The Christmas feast was about to begin.
Twenty-three of Judy Klein’s loved ones were gathered in her Syracuse home. Her grandson had prepared a plate for her mother, Fannie Barber, 101. Klein’s daughter was talking with the matriarch, who was seated at the head of the table.
Barber suddenly could not speak. The right side of her face drooped into a crooked smile.
“You need to come and look at Grandma, quick,” Klein heard her daughter saying.
The Barber clan was one of nine families whose Christmas Eves or Christmas Days included stroke treatment at the Upstate Comprehensive Stroke Center.
Amar Swarnkar, MD, director of diagnostic neuroradiology, and Gene Latorre, MD, medical director of the stroke service, were on duty. Along with other members of the stroke team, they were poised to care for patients with neurological emergencies during the holiday. Among the patients they cared for was Barber, who they believe is the oldest patient to undergo clot-retrieval at Upstate. They also took care of a man whose stroke was detected through a sophisticated brain scan and software program that’s only available at comprehensive stroke centers.
Alton Oherien, 40, of Oneida had no idea he was having a stroke when he awoke around 2 a.m. Dec. 24 with the worst headache of his life. He decided to try to sleep it off. Hours later when he awoke again, he stood up and lost his balance.
“I didn’t know what was going on. I just
knew something was wrong,” he says. He called his sister, who lives nearby. She took him to Oneida Healthcare. In a standard computerized tomography scan, Oherien’s brain appeared normal, but his symptoms still suggested he was having a stroke. Doctors there sent him by ambulance to Upstate.Time is critical in stroke care. Normally, Oherien would be ineligible for any acute stroke treatment since he sought care more than six hours after the onset of his symptoms.
Upstate’s Comprehensive Stroke Center has state-of-the-art CT scan software that helps select patients who may still benefit from acute stroke interventions, even if they are outside of the standard time window for treatment. This allows doctors to offer life-saving treatment up to 24 hours after the onset of stroke symptoms, something no other stroke center in the region can do.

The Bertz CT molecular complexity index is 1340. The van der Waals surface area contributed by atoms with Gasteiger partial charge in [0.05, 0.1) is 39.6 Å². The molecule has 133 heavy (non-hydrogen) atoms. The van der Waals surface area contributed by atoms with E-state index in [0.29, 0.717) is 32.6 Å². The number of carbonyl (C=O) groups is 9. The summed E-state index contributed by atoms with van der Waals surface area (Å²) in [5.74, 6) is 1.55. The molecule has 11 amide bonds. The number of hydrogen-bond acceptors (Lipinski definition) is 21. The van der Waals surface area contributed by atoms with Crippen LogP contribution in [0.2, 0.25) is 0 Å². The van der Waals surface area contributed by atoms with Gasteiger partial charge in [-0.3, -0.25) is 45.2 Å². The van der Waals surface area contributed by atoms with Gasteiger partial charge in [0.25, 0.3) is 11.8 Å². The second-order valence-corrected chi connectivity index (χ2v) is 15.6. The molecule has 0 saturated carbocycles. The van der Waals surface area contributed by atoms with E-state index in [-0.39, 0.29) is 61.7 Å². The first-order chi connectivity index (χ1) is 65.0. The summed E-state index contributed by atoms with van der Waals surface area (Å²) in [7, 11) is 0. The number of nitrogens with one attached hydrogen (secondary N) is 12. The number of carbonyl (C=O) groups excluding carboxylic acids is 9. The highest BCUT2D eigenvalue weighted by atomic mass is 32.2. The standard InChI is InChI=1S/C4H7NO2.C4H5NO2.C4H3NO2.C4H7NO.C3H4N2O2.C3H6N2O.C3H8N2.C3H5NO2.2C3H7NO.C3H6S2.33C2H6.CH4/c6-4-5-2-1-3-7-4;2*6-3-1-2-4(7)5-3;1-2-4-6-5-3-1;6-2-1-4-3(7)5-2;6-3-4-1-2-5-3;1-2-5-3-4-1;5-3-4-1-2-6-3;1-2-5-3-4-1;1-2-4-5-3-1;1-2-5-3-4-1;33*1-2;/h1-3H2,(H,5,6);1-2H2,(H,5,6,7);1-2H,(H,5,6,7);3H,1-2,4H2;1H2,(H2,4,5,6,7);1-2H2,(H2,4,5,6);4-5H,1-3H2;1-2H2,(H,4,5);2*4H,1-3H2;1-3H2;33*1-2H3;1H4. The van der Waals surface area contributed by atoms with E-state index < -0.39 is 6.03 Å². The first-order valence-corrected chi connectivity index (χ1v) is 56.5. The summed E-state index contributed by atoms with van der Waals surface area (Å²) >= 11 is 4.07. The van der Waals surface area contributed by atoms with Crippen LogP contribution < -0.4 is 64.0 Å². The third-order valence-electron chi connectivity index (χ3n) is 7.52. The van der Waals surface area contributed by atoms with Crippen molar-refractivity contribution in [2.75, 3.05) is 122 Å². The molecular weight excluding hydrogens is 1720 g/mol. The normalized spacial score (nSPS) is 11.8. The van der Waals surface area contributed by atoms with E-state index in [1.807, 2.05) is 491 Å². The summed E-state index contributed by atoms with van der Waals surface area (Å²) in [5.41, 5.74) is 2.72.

The CT perfusion imaging scan done at Upstate revealed brain tissue in jeopardy of dying. Circulation to this area, called the penumbra, was impaired and needed to be restored promptly. To do that, Swarnkar would insert a catheter in Oherien’s groin and thread it into his brain to find and remove the troublesome clot.
Oherien remembers everything. He followed instructions to stay still, and to not talk during the procedure, called a thrombectomy.
Soon after the clot was out, Oherien says he felt better. “The next day, I really got to feeling back to normal.” Three days later, he got to go home, but Oherien spent Dec. 25 easing back to usual activities. Nurses helped him out of bed to walk, and later in the day he was able to eat lunch.
While Oherien recovered from his stroke, several blocks away from Upstate, Barber was enjoying the Christmas festivities from her spot at the head of the table. A plate of appetizers was in front of her, and her grand-daughter was at her side.
“She was perfect up until that moment,” recalls Judy Klein, Barber’s daughter.
When it was clear that something was wrong, Klein wrapped her arm around her mother: Are you in pain? Can you breathe? “She couldn’t get any words out.” Klein reassured her mother. “I kept telling her, ‘you’re fine. We called 911, and they’re coming to help us.’ ”
Klein rode with Barber in the ambulance to Upstate University Hospital’s emergency department. “When we got there, the doctor and his team were at the door,” she recalls. Her mother was whisked down the hall for a CT scan.
One of the caregivers talked with Klein about a clot-busting medication that could help Barber, since the stroke had begun less than three hours ago. They also discussed the thrombectomy procedure Barber would undergo with Swarnkar.
Everything happened swiftly.
“Within an hour, she was back to herself,” Klein says. “Her face was straight. She could move her left arm. She could speak clearly. And she wanted to go home.”
Klein, who describes her mother as a very healthy 101-year-old, says she will undergo rehabilitative therapy before returning home. Evenso, her mother’s rapid recovery from stroke seems to Klein like something of a Christmas miracle.